MR Dictionary

An MR method applied to data comprising related individuals (e.g., sibling pairs or parent-offspring trios) within individual-level data to overcome possible biases that may arise when applying MR within unrelated individuals such as assortative mating, dynastic effects and population stratification.

MR relies on the assumption that alleles are randomly allocated from parents to offspring. However, in traditional MR studies of an exposure and outcome using data comprising unrelated individuals, the random inheritance of genetic information from parents to offspring does not always guarantee that there will be no confounding of the associations between genetic variants and the exposure or outcome of interest. Using data from related individuals (e.g., sibling pairs or parent-offspring trios) can account for genotypic and phenotypic differences between families that may be due to variation in allele frequencies relating to assortative mating, population-level structure variation in ancestry and differences in phenotype due to family environment relating to dynastic effects. Therefore, family-based studies can be used to overcome some of the limitations of MR due to these biases. Within-family designs are therefore a useful tool for strengthening causal inference, especially when compared to other studies using different methodologies (such as conventional observational epidemiological designs and MR within unrelated individuals). However, given the large-scale individual-level data that are required for such analyses, the main limitation of these designs is that there are far fewer samples with the required data structure than exists for unrelated individuals.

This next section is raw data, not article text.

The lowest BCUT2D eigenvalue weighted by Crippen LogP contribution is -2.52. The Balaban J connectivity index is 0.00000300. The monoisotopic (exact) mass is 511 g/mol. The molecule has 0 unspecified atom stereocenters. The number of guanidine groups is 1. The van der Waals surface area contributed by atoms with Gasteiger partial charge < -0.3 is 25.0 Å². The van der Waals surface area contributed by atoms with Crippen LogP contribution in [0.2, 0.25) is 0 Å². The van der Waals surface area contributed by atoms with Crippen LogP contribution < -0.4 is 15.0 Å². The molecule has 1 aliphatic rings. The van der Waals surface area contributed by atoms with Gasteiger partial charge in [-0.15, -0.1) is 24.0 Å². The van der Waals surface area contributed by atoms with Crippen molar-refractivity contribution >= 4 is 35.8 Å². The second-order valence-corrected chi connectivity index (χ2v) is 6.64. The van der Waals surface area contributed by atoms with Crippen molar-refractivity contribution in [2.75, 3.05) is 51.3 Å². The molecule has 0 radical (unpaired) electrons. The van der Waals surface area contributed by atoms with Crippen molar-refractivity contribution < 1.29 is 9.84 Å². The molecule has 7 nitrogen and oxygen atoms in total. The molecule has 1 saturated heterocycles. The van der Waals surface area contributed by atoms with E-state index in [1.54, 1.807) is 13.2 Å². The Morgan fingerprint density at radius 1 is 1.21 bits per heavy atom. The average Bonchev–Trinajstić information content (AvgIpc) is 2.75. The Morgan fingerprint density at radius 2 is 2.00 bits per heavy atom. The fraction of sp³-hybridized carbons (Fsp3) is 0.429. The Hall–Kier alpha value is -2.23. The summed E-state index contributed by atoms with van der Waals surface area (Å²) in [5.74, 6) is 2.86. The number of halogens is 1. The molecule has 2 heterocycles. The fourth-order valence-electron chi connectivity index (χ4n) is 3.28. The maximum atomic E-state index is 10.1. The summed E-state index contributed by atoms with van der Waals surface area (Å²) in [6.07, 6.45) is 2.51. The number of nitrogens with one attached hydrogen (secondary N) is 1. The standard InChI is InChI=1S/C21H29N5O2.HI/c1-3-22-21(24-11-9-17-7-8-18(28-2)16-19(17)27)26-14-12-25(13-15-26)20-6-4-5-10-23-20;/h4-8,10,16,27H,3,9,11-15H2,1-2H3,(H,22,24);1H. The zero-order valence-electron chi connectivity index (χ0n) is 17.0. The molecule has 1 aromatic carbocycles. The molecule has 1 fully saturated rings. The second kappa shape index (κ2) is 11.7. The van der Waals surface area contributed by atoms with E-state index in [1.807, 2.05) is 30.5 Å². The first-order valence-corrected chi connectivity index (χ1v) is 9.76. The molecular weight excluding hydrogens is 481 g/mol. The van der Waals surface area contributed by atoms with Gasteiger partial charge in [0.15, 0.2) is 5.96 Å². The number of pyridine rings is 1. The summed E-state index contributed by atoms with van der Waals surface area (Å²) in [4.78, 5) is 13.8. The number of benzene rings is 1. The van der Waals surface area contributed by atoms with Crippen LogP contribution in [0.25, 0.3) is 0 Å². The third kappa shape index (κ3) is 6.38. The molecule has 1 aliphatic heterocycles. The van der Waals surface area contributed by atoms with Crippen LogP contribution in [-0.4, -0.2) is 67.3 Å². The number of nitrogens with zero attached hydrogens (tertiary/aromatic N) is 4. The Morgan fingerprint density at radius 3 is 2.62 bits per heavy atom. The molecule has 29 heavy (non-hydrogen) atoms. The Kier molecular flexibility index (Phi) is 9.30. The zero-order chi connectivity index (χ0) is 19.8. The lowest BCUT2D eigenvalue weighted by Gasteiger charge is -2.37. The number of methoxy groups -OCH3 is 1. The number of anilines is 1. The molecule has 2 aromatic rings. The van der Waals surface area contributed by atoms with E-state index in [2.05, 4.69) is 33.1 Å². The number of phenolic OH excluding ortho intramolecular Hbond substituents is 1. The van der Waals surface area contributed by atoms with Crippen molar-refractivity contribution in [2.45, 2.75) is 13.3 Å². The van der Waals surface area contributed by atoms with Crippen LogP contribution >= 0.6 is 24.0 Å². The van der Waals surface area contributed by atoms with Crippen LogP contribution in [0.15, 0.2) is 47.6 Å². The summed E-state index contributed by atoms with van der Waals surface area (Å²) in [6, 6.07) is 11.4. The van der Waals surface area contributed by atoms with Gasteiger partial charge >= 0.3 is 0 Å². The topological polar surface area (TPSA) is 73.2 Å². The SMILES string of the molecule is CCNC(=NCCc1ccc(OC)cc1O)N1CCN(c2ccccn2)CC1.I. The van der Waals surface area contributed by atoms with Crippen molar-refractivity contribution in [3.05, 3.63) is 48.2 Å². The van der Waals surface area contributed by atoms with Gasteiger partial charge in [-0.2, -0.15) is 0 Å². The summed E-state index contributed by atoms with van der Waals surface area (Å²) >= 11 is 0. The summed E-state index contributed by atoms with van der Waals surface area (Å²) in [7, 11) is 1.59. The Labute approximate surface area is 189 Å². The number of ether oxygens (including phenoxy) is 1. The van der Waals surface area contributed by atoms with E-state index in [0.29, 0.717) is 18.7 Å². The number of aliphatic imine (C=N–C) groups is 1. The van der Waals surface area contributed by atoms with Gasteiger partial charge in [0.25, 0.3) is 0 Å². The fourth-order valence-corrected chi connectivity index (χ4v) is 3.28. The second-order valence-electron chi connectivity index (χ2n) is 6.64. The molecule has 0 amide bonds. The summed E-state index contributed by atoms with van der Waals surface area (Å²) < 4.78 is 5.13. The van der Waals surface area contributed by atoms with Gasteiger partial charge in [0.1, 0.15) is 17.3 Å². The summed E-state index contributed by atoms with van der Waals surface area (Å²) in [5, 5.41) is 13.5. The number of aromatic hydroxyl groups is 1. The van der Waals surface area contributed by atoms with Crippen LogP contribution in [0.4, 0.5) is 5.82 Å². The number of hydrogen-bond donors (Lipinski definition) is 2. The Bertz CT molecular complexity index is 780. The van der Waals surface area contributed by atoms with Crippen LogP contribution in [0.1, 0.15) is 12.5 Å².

Other terms in 'One-sample MR methods':